In his book, Christofleau describes how the device should be used, “Terrestrial Magnetism and Telluric Currents. — The apparatus must be firmly placed on a post at least 20 feet from the ground, with the horizontal pointer pointing direct magnetic South, and the perpendicular pointer to the sky.” By contrast, todays devices are stuck in the ground and can face in any direction. Maybe that is why modern versions don’t work very well?
The Claims for Electroculture
It is my experience that the validity of a technique usually corelates with the number and diversity of the claims. The more diverse the claims, the less likely it is that any of them are true. Electroculture has lots of claims.
- Better plant growth
- Enhanced nutrient absorption
- Fewer pests and diseases – the magnetic fields repel pests
- Improved movements of nutrient ions in soil
- Improved water uptake by plants
- Interferes with reproduction of certain pests
- Improves photosynthesis and plant metabolism
- Makes plants more resistant to drought, heat, and cold
- Reduces the need for fertilizer
Wow, it does all that and more. The magnetic fields repel pests but there is no mention of them also repelling pollinators? This is a common mistake made by people inventing benefits. They forget that pollinators are also insects and if it affects one, it also affects the other. So you might get big plants, but no fruit?
None of the gardening articles I looked at provided any references to support their claims. I didn’t even find anecdotal data.
What Does the Science Say?
The Passive Method
Plants do use electrical signals for a variety of reasons. A review of some of these systems does NOT mention electroculture or electromagnetic fields.
There are a couple of reviews that have looked at older research and there are some older experiments were electricity is applied to plants with some claimed benefits. Almost all of these studies provide only anecdotal information based on lab or greenhouse work.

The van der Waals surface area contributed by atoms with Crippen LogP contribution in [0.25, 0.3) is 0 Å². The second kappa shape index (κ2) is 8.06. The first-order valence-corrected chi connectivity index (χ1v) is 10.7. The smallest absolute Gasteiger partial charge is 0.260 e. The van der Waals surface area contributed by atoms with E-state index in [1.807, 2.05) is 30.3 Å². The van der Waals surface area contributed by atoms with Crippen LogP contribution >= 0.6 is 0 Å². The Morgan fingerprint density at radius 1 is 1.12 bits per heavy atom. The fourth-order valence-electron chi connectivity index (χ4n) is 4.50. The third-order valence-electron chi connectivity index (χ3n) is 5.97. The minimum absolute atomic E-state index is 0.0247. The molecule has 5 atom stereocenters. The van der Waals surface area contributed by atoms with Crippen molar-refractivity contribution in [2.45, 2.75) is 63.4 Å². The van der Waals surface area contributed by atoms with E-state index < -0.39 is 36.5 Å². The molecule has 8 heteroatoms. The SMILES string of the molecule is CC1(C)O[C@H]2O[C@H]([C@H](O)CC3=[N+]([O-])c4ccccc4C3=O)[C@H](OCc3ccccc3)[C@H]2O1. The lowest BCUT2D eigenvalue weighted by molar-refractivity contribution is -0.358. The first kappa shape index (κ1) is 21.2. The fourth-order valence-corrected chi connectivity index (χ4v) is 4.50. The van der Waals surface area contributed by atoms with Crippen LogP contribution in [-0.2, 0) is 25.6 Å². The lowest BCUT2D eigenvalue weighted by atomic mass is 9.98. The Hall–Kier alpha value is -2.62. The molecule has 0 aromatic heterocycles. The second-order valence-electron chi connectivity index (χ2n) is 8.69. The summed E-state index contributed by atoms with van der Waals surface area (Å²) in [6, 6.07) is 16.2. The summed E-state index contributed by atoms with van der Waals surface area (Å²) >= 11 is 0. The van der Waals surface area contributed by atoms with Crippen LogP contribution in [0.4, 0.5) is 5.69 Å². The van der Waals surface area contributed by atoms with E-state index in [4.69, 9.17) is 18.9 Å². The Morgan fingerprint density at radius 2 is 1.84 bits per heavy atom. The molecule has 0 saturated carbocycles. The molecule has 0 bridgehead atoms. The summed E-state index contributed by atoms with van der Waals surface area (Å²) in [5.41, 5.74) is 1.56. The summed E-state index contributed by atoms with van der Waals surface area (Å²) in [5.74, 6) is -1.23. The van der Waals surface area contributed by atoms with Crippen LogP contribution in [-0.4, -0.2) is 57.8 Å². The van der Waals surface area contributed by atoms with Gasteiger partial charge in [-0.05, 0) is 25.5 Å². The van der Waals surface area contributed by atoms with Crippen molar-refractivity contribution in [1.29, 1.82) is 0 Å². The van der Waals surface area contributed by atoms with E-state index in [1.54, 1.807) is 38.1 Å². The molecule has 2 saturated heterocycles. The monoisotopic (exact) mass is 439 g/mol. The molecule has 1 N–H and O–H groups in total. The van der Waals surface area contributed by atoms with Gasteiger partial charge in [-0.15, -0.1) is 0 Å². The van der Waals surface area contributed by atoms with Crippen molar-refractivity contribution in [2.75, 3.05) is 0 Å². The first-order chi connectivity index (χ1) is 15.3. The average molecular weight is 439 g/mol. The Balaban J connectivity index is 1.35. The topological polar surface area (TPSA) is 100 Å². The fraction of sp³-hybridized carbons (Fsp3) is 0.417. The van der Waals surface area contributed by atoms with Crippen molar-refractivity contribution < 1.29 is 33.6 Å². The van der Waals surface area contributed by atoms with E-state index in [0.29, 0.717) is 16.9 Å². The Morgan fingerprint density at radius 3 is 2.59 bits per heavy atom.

Scientists are actively looking for ways to improve plant growth and yield. If they believed that electroculture was a possible solution, there would be a large number of research projects testing the effect of copper antenna in agricultural fields. I did not find such a study.
The Active Method
A 1924 (republished in 2009) review of experiments which applied current to fields of spring grains like barley found “a mean increase in yield of 22 per cent”. Barley and oats are still grown without electricity applied.
A review of the literature in 1984 concluded that, “Electrostatic fields ranging from 100 V m−1 to 800 kV m−1 have been applied to plants under laboratory conditions and in field trials since the 1880’s. Some beneficial effects have been reported (e.g. increase in yield from both cereal and vegetable crops), but the results have been erratic and the electrical conditions leading to definite benefits on a large scale could not be confidently predicted from early studies.”
Some newer work reported, “the biological effects of electric and magnetic field on the early growth of plants are presented using different beans. The electric and magnetic fields are produced using a specially-made test cell. The results indicate that the electric field has an enhancing effect on the early growth of the tested crops, however some morbid state phenomena were observed on some crops. Also, the effect and morbidity rate increases with electric field intensity.”
A team of scientists in China reported that energy fields improved pea seed germination and improved yield. It is important to note that this team did NOT use the DIY electroculture antennas used by gardeners. Instead they used an all-weather triboelectric nanogenerator (AW-TENG) that uses wind and rain drops to generate electricity.
Does Electroculture Work?
Scientists have been trying to find convincing results for 200 years with very little success. The passive method used by gardeners has no scientific support. There is some evidence that applied electricity or magnetic fields might have a positive effect, but none of these results have been convincing enough to result in their use in agriculture or horticulture. Using copper in your garden will probably not harm your plants so if you are inclined, give it a try. But before you report any results, make sure you do three things:
- Do a significant number of replicates
- Use proper controls
- Measure and document your results
If you don’t do these things, your results are just anecdotal information which is Not Worth The Screen It’s Displayed On.